Can’t say I went hungry while in Fiji. So much tasty goodness. A lot of the time at the resort was spent deciding what and where to eat next. There was an amazing Sheraton breakfast buffet, with a fresh juice bar complete with smoothies and protein drinks. Even made to order eggs. Good thing there was a gym and numerous beach activities.
Our first days in the interior jungle we lived on Backcountry meals and protein bars. Some people are not fans if rehydrated meals. I thought they were tasty, except for when they were crunchy. But that was usually due to me not adding adequate water and being impatient.
By the time the race was going, so was catering. The local catering crew had mad skills and worked long hours, but always greeted us with smiles. Seriously in a field they whipped out fresh pastries, cookies, breakfast, lunch and dinner! When it’s raining, your sliding in mud on limited sleep….a hot meal can be a game changer.
Then there were the Wavaka villagers at Camp 2. The village ladies came over for tea. Little did I know ‘tea’ meant tea/coffee and 2 trays of fresh baked breads! There is just something unexplainable about sharing food with others, there is a coming together a sense of community. I will be forever grateful to those near and far that have shared their food and allowed me to become part of their world.
What finer things to do than travel and eat well? Even if you could only afford to do it rarely, the fact that you aspire to that, and are willing to spend money. I think that speaks well of people” Anthony Bourdain
When we arrived at Camp 2, the command post was already set up, since it was late we opted to sleep inside under the giant race map! There was also the business of meeting the local village workers. Little did we know those guys would share so much with us in the coming days.
Our camp was 2 of 4. WE’RE #2!!!!! There was a command post, medical, media and food tent. I eventually got my tent up!
Camps were where teams could meet with their team assistant(TA). The camp volunteers stationed at that the camps organized a site for each team and their gear was delivered to that spot. When teams or their TA arrived we pointed them in the right direction. It was funny because prior to the race start we had a whole system of how we were gonna do everything. Then the race started, the rain started and things got real. See a large truck would arrive filled to the brim with about 5 large plastic tubs per team and other stuff. All this gear has to be carted over to the camping area. Unfortunately with all the rain and mud we were only able to get the truck so close or they’d get stuck in the mud. Thanks to a lot of rugby strong Fiji men, every tub was carried to the every site and back.
Terry- Malaysia, Tim-US, and Derek-Canada were the other Camp 2 volunteers with Lani as our Lead. It was a joy working/laughing/exploring with all of them. Speaking of Lani she is Fijian and in charge of our camp, heck there wasn’t anything she wasn’t on top of. No matter what urgent matter came up she had the answer, so when people mistook me for her I was stoked (sans answers). Her grace under pressure (especially with very little sleep) is something I aspire to. Being Fijian she made sure we got to catch some of everything and explore. There is some much to see in Fiji but exploring the villages was pure joy!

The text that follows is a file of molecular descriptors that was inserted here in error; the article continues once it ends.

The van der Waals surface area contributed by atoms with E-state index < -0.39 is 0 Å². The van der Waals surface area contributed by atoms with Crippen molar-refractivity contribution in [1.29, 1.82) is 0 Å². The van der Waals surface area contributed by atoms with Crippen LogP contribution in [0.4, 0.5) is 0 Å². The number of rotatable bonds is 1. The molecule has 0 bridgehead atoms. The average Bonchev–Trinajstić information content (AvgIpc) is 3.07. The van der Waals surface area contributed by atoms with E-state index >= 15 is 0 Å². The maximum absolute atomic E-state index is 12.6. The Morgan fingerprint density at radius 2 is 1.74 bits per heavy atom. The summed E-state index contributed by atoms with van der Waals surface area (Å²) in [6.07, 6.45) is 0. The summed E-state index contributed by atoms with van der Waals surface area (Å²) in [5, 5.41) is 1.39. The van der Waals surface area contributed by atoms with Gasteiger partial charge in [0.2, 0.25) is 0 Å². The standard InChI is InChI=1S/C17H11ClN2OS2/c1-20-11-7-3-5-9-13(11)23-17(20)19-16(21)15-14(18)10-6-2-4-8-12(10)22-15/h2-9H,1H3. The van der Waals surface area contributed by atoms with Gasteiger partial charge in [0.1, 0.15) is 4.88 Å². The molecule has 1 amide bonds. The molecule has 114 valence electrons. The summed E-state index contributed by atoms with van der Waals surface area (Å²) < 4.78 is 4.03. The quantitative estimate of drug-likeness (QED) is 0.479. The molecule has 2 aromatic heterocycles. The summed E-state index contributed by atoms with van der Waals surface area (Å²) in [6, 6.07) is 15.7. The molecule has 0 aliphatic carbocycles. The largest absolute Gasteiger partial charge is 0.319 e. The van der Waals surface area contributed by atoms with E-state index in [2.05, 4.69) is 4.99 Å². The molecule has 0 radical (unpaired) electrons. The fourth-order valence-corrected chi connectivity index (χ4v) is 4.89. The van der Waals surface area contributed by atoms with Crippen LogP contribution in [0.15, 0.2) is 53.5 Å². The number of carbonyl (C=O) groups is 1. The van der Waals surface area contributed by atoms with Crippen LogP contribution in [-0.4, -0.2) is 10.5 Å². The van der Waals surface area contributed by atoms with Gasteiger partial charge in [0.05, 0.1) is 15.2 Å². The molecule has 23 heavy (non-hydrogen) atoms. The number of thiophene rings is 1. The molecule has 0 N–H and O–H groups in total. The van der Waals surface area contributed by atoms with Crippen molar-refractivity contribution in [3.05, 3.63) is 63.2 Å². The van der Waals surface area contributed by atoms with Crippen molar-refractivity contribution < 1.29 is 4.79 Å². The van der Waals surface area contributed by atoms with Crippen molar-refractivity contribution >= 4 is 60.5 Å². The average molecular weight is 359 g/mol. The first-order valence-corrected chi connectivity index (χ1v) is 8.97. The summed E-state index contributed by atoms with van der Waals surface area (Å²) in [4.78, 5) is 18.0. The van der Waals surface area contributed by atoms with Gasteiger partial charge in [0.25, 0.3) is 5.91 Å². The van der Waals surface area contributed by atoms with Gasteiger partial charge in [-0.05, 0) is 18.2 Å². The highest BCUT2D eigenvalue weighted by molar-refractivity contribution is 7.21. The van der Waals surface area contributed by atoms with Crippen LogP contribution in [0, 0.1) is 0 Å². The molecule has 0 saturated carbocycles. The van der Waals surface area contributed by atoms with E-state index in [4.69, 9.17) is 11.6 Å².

I was anxious and tired when we landed in Fiji at 5am, it’s a super long flight to paradise. Once again I had no idea what I had gotten myself into, but it was big. Other participants and event organizers were milling around the airport terminal, jet lagged from different corners of the world. Once we sorted out groupings, passports and changing money we loaded busses to go to the resort, our home and training location for the next couple of days. Some of the volunteers were experienced and had been part of past Eco Challenges they were way more confident in the goings on than us newbies.
I roomed with Cali from the UK, she was super nice and I just loved to hear talk. What, I like a nice accent. With a couple of other volunteers we explored, ate and prepped for going to our camps. There were credentials, shirts, documents and radios to be picked up. Then the repacking from your luggage to your backpack. It’s a lot like packing for a camping trip, well because that’s exactly what we were doing. Adventure camping in the jungle, as usual I could have been more prepared. Live and learn!
The adventure part of Adventure Racing (AR) is what really excites me. Like long distance biking, thru-hiking and even burning man, AR is just little out there. The energy and build up in the preparation. Knowing it’s gonna be hard, challenging, frustrating and you’ll ask yourself, many times, why am I here. But you push on through the fears and doubts with the help of like minnded people who remind you of the magic in an adventure.
The next stage of this adventure began with a 6 hour van ride to our remote Camp 2. Seeing the city melt into the remote country side is quite the experience.
It’s hard to explain how surreal this was for me. 17 years ago I watched Eco Challenge on TV and now here I was, a part of it. When I applied I doubted I would make the cut. Seriously you should have seen my application video, it was so……me. I guess that’s the key throw your hat in the ring and be yourself. But yeah that’s basically how I ended up a volunteer in the World’s Toughest Race. For those of you watching on Amazon Prime…(I know you are)…..check me out on X-Ray bonus feature!